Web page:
He noted Korea has "very smart young people who speak English to a very high standard" who aspire to do higher education in the United States and eventually come back to do business here or work in a multinational corporation.
The company reported an operating profit of $109.3 million for the fourth quarter of 2021, or a 12 percent increase from a year earlier, and revenue of $594.2 million, a 16.7 percent rise.
The size of the Asia hub in Korea, located in an office building in central Seoul, has also grown faster than expected over the past year.
"We are almost at capacity here already in spite of the pandemic," said Dunbar-Johnson. "We will be over 40 people in the coming months. It's actually gone faster than I had anticipated." This is nearly double the number of staffers compared to when the Seoul office officially launched in May last year.
He said "one very difficult hiccup" in the process was the death of Carlos Tejada, a deputy Asia editor for the Times, who died of a heart attack last December.
The death was "a big blow to us," he said, recalling Tejada, who contributed to the Times' Pulitzer-winning coverage of the Covid-19 crisis in China, as a "great journalist and part of the heartbeat of the Seoul office."
One of the Times' long-term goals internationally is to "continue to grow our Asia coverage," Dunbar-Johnson said.
"Certainly you will see more coverage of Korean issues than you probably would have a few years ago, simply because we have a lot of people here."
He added, "Korea is a very interesting story in itself; its culture is very rich, and the music scene, film scene, food scene, socioeconomic scenes very interesting. Korea was always a very interesting story for us before we had a news hub here, but the coverage will deepen, that's the main difference."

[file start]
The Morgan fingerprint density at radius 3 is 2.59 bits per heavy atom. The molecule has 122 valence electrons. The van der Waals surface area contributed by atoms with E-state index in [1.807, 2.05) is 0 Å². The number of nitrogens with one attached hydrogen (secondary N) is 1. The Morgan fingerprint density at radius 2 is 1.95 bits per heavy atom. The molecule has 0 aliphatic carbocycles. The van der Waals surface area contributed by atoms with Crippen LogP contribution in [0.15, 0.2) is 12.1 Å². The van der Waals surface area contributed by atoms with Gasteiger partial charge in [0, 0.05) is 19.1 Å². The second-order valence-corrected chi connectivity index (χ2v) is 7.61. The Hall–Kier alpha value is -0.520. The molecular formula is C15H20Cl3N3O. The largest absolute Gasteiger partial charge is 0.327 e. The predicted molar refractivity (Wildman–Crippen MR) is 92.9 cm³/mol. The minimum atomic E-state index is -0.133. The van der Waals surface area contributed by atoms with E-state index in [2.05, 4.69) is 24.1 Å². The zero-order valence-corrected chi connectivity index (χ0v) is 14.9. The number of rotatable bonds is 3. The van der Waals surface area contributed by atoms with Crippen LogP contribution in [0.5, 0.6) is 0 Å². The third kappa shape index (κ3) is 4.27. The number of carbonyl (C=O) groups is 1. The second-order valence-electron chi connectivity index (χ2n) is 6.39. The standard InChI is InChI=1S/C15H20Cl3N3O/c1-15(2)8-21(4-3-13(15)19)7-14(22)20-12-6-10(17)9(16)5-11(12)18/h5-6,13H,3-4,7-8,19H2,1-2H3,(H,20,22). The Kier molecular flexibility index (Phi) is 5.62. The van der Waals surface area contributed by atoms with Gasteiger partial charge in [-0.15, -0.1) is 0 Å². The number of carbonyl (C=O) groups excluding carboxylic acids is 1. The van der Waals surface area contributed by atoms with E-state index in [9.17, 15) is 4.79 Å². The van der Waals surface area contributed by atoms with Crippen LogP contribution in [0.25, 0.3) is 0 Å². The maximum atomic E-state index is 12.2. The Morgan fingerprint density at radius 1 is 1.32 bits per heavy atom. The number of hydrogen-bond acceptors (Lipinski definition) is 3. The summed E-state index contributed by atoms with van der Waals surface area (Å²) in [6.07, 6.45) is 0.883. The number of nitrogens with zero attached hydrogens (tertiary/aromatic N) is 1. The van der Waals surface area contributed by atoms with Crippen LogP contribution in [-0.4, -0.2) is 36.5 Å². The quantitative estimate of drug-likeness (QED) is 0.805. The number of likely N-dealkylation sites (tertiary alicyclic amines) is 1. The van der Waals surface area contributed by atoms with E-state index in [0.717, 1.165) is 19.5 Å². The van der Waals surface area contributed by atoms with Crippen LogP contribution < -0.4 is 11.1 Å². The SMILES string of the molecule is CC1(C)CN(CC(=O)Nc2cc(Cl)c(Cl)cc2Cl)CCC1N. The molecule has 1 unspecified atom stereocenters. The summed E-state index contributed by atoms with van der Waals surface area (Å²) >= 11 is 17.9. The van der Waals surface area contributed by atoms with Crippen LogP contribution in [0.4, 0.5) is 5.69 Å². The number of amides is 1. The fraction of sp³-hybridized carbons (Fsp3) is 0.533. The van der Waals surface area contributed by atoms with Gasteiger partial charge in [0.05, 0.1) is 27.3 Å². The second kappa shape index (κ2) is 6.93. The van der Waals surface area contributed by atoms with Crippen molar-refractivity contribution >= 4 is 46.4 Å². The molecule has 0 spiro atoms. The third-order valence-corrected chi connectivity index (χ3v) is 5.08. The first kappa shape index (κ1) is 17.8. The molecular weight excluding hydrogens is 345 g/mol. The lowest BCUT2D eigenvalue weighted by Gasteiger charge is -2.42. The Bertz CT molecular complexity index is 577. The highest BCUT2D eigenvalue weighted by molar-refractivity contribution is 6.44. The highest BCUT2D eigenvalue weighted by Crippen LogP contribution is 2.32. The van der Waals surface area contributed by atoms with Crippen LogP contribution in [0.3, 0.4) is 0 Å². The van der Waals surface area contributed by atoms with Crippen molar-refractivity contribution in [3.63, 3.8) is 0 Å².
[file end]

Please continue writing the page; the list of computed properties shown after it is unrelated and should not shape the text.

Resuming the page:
Dunbar-Johnson said the Times is especially focused on developing a series about women in leadership positions in Korea, and prioritizes climate response coverage globally.
He stressed the newspaper's mission to protect "independent, high-quality journalism" amid the rise in autocracies, noting the Russian state media's coverage of the Ukrainian crisis and the national security law in Hong Kong.
"Sometimes you'll take business hits because of that, but short-term, middle-term, long-term, that will always be our position," he said. "We will never self-censor. We will always try to seek the truth."
Dunbar-Johnson said, "What I believe in my soul is that a vibrant democracy has to have a vibrant free press. The two things go hand in hand. And what we've been seeing with the rise of autocracies, and what we've been seeing in the last few weeks in Russia is very, very sad."
On the situation in Hong Kong, where reporters and some business staff remain, he said, "It is clear that the situation has deteriorated."
He continued, "We hope that we will be able to continue to report the truth in Hong Kong as well. But it's likely that will become increasingly difficult over the coming months and years. When we report from China, often the Chinese administration doesn't like what we report, and they put pressure on us to make it difficult for us to do that. So I expect the same thing to happen in Hong Kong."
Dunbar-Johnson said, "You need media to keep businesses and governments in power honest. If you don't have a free press, it leads to autocracy, corruption and abuse of power."
He said, "South Korea is a young, vibrant liberal democracy, and in order for it to continue to being successful, it needs a strong vibrant press." There is no fear of "censorship" in Seoul, he added.
With such considerations he said, "We're very pleased with the fact that we made the decision we made" to move to Seoul.
"We are a global media organization, and Asia is a big part of the world," he said. "Our ears and eyes for Asia are here. So, it will continue to be incredibly important to us as we grow our ambitions internationally. It's where we decided to base ourselves for Asia, and that's a big decision made three years ago. And our experience so far has been very good."
BY SARAH KIM [email@example.com]